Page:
FDA authorizes new COVID-19 treatment; more vaccine doses on the way

The FDA granted emergency authorization to a new monoclonal antibody COVID-19 treatment and millions of additional doses of COVID-19 vaccines will be available this year.

President Joe Biden said last week that his administration had finalized deals for an additional 100 million doses of the Pfizer-BioNTech and the Moderna’s vaccines — 200 million doses in total— “giving the country enough vaccine by the end of July to cover every American adult,” The Washington Post reported.

Today's Bloomberg says that the latest vaccination rate is 1,699,303 doses per day. At that rate, it will take eight months to cover 75% of the population with a two-dose vaccine, according to Bloomberg's calculations.

However, Johnson & Johnson has applied for an emergency use authorization (EUA_ of its single-dose vaccine. if the single-dose vaccine gets an FDA OK (as it is expected to do) then the proportion of vaccinated Americans could increase faster.

The doses that Biden spoke of last week won’t be immediately available, but they will serve to prevent a shortfall later in the year by increasing supply by 50%, the Washington Post reported

Related: Biden stimulus plan beefs up COVID-19 vaccinations and testing

Meanwhile, FDA an issued an EUA on Feb. 9 for Eli Lilly's monoclonal antibody combination, bamlanivimab (LY-CoV555) and etesevimab (LY-CoV016).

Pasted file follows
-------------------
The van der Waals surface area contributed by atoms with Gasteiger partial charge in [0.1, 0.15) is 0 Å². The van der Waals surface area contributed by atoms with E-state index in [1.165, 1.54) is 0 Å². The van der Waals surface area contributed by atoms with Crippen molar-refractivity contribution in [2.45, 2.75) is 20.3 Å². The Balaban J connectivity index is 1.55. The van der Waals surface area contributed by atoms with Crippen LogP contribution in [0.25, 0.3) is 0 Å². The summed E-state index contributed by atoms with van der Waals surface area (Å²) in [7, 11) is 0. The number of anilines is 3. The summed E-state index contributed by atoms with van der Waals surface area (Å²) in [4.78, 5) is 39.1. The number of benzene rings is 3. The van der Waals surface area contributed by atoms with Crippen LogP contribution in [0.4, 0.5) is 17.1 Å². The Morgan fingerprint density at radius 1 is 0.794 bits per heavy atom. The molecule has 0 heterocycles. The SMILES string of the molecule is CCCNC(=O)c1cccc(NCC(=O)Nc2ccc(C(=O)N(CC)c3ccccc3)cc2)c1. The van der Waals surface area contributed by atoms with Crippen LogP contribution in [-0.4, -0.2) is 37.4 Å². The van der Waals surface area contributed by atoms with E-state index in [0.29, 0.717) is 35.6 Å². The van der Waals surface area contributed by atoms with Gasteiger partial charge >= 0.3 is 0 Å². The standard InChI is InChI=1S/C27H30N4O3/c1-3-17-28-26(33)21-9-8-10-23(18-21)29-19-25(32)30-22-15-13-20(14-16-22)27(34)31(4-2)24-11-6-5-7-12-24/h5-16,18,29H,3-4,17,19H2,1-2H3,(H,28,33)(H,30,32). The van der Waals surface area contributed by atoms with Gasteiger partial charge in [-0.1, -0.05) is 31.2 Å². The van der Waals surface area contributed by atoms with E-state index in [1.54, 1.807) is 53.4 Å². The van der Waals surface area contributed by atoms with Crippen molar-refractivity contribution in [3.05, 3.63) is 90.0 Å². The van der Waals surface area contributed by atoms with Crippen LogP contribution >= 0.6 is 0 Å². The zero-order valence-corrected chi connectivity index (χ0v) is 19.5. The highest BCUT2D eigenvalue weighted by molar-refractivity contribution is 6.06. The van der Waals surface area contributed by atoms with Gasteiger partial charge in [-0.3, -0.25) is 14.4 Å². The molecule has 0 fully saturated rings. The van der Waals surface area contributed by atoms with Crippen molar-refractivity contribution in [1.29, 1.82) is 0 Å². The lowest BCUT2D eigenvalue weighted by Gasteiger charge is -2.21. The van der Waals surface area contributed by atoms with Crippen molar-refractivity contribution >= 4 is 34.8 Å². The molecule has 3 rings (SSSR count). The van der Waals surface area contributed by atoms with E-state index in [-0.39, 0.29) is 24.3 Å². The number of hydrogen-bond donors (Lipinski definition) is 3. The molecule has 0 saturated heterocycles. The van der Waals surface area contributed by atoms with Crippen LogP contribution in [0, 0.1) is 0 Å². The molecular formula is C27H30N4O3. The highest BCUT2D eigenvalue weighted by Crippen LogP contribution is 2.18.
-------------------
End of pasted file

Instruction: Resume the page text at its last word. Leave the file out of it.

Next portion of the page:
The agency's go-ahead is  for the treatment of mild to moderate COVID-19 in patients aged 12 and older who are at high risk for progressing to severe COVID-19 and/or hospitalization.

Bamlanivimab alone under emergency use authorization has already provided many people with an early treatment option that could prevent hospitalizations, said Daniel Skovronsky, MD, PhD, Lilly's chief scientific officer and president of Lilly Research Laboratories, in a press release. “We are excited to now add an additional therapeutic option with a similar demonstrated clinical benefit.”

With the risk of resistance emerging as various strains of the virus arise, bamlanivimab and etesevimab together could potentially allow efficacy against a broader range of naturally occurring SARS-CoV-2 variants as the new strains spread around the world, Skovronsky added.

Related: FDA okays first combo COVID-19 and flu test

The EUA is based on Phase 3 data from the BLAZE-1 trial, which demonstrated bamlanivimab and etesevimab together reduced the risk of COVID-19 hospitalizations and death by 70%.

Bamlanivimab and etesevimab are administered together via a single intravenous infusion as soon as possible after a positive COVID-19 test and within 10 days of symptom onset, according to Lilly.

In addition, the FDA has authorized infusion times for bamlanivimab alone and bamlanivimab and etesevimab together to be as short as 16 or 21 minutes, respectively – a significant reduction from the previously authorized time of 60 minutes, according to the pharma maker.

“This decision has been made in response to feedback received from front-line nurses and doctors administering these infusions and are aimed at reducing the burden on the healthcare system,” Lilly said.

Read more: FDA grants emergency use for COVID-19 treatmen